Regulating eSports in the iGaming Industry
From the united states to Korea, the UK and even Malta, ‘esports’, defined by the UK gambling commission in a recent discussion paper as ‘the playing of computer games which can range from play by two individuals (including ‘match-ups’) to playing in professional competitions’, has hit the igaming industry by storm armed with an exponential potential for growth. With popular contests including league of legends, dota, and counter-strike:global offensive (cs:go), surveys carried out by digital games market intelligence firm newzoo show that awareness of esports has increased by 36% from 2015, 69% of which are males between the ages of 21-35, the key target demographic in the gambling industry.
In view of this recent spike in popularity, regulatory authorities in various states have cautioned against the risks involved in eSports, with issues such as cheating, match-fixing and under-age betting becoming a legitimate concern. With papers such as that issued by the UK Gambling Commission, the implication seems to be that regulation is inevitable. In terms of the local dynamic, a distinction is made by virtue of which betting on eSports falls within the ambit of a Class II licence issued by the Malta Gaming Authority (MGA), whilst organising of tournaments is not considered to be licensable by the MGA.
In its position paper ‘Digital Games of Skill with Prize’ issued in December 2015, the MGA suggested that digital games which include chance but are ‘significantly influenced by skill’ should be licensed with a ‘lighter touch’ than other gambling games, stating that the requirements should reflect the risk posed by the operation, whilst simultaneously distinguishing such games from those of pure chance. In fact, in August of this year the authority issued a notice stating its intention to introduce legislation regulating certain skill games to mitigate increased risks to the consumer. In the interim, Legal Notice 271 of 2016 has exempted daily fantasy sports from requiring a gambling licence but no such equivalent exists for eSports as yet, so it will be interesting to see whether eSports will be catered for by the entry of this new legislation.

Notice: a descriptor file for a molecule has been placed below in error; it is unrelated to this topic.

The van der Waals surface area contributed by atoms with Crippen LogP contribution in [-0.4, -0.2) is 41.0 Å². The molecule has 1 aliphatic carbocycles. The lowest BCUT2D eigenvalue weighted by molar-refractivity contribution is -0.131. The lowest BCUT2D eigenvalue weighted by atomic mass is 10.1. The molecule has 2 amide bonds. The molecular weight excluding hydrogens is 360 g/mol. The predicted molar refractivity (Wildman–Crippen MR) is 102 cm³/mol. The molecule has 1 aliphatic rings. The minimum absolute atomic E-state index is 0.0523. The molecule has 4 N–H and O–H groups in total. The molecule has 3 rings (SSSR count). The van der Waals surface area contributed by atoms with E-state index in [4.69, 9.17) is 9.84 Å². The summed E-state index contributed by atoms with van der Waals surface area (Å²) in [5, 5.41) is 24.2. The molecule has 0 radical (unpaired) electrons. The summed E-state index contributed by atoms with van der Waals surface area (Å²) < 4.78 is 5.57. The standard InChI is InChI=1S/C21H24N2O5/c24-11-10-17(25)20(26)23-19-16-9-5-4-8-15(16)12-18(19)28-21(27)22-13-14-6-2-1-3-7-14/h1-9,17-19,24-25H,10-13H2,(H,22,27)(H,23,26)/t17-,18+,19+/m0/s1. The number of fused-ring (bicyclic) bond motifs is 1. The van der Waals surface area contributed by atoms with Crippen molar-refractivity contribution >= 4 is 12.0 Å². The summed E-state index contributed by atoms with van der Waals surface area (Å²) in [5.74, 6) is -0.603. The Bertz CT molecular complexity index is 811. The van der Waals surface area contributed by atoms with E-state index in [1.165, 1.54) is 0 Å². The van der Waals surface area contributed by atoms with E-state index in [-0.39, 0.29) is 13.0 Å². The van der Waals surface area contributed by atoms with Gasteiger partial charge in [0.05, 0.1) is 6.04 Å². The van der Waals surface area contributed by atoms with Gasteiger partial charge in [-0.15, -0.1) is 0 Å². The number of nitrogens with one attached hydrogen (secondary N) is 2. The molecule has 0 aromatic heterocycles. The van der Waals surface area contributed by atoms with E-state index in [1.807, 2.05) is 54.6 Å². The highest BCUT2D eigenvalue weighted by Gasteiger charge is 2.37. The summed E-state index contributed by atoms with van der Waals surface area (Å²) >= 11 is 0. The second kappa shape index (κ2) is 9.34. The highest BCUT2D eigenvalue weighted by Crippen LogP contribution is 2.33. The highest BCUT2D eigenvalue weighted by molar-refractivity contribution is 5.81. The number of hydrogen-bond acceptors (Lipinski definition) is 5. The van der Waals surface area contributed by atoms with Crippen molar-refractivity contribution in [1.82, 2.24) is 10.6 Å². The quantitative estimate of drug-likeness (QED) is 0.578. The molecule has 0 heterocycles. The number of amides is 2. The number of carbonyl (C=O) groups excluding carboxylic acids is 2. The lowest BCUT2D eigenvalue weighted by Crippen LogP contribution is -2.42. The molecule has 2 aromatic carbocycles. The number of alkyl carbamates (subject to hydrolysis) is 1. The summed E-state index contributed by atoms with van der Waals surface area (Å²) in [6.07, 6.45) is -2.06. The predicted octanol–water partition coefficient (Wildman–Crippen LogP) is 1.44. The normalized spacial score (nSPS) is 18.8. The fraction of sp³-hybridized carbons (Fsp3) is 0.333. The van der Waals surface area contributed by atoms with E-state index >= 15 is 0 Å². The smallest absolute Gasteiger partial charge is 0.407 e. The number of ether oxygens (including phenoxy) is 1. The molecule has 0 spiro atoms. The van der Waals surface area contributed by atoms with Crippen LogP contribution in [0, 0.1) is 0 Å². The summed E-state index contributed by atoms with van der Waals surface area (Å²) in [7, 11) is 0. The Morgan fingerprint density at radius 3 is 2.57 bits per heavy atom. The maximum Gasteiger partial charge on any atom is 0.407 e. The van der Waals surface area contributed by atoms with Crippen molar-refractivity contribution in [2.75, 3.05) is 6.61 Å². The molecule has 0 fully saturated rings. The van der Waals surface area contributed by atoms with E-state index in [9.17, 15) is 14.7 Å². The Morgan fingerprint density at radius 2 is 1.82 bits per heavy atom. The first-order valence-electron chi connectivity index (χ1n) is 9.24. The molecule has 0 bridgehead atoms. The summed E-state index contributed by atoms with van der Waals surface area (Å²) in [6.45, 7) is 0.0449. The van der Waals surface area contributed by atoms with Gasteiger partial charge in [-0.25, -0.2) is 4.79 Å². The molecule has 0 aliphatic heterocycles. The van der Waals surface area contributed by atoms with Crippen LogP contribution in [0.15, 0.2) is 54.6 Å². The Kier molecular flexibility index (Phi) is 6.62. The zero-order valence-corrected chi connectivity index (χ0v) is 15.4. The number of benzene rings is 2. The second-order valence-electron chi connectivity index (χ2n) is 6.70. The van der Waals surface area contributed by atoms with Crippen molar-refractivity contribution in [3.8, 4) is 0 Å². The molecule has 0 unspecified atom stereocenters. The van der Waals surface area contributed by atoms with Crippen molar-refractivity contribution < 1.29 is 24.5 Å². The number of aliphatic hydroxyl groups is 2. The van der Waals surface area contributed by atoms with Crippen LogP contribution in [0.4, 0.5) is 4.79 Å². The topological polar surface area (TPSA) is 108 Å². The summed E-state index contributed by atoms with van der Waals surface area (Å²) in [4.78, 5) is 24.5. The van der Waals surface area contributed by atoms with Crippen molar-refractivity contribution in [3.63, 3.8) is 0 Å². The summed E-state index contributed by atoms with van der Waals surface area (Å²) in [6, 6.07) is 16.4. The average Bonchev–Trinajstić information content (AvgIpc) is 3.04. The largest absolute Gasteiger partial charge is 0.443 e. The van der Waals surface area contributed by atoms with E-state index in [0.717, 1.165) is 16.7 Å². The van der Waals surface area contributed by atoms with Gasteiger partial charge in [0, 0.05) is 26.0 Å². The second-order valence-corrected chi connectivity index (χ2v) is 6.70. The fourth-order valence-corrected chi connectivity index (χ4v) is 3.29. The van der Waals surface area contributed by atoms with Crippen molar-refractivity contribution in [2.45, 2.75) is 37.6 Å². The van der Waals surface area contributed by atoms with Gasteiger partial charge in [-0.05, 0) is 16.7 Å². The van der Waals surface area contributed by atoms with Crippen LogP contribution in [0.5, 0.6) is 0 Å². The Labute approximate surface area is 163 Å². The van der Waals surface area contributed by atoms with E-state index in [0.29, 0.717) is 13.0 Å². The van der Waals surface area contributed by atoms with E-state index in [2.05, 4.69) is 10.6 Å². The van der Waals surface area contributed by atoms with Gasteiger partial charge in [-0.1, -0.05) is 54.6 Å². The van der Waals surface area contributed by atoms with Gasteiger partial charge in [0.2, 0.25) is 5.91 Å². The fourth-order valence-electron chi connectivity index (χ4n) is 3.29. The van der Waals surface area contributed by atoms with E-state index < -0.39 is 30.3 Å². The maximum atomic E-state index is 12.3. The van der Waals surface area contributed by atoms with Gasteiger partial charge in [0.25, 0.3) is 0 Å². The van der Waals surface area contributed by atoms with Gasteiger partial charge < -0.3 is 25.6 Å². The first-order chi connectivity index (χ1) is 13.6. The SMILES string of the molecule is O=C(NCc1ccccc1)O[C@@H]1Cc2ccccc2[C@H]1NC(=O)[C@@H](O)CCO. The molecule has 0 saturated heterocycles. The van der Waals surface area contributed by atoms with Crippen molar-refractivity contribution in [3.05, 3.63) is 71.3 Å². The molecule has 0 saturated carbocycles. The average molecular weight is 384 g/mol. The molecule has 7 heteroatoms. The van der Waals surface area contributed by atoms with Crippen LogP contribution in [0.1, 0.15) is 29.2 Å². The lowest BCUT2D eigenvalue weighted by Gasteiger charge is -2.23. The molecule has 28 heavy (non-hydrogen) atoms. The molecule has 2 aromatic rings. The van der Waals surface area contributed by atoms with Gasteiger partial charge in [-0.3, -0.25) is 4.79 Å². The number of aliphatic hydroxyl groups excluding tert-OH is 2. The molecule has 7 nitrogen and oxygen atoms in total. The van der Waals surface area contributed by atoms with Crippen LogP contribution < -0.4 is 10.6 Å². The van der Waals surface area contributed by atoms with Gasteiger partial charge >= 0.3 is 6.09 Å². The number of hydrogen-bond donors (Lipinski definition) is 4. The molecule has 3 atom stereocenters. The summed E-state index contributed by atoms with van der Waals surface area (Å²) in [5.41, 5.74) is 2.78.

It may be stated from the outset, that regulation is both encouraged and embraced and is an indispensable tool to avoid incidents such as the conviction in South Korea of StarCraft II star Lee “Life” Seung for match-fixing earlier this year. As with all growing industries, regulatory checks and balances are imperative in the fight against corruption. With that being said, the manner and form of regulation are factors which must be carefully assessed, in the words of the MGA, so as not to ‘go beyond what is necessary to ensure a safe and fair environment for consumers, free from criminal activity’.
Is Regulation For eSports Really Necessary?
Providing facilities for gambling without the required licence is an offence in all jurisdictions which regulate gambling.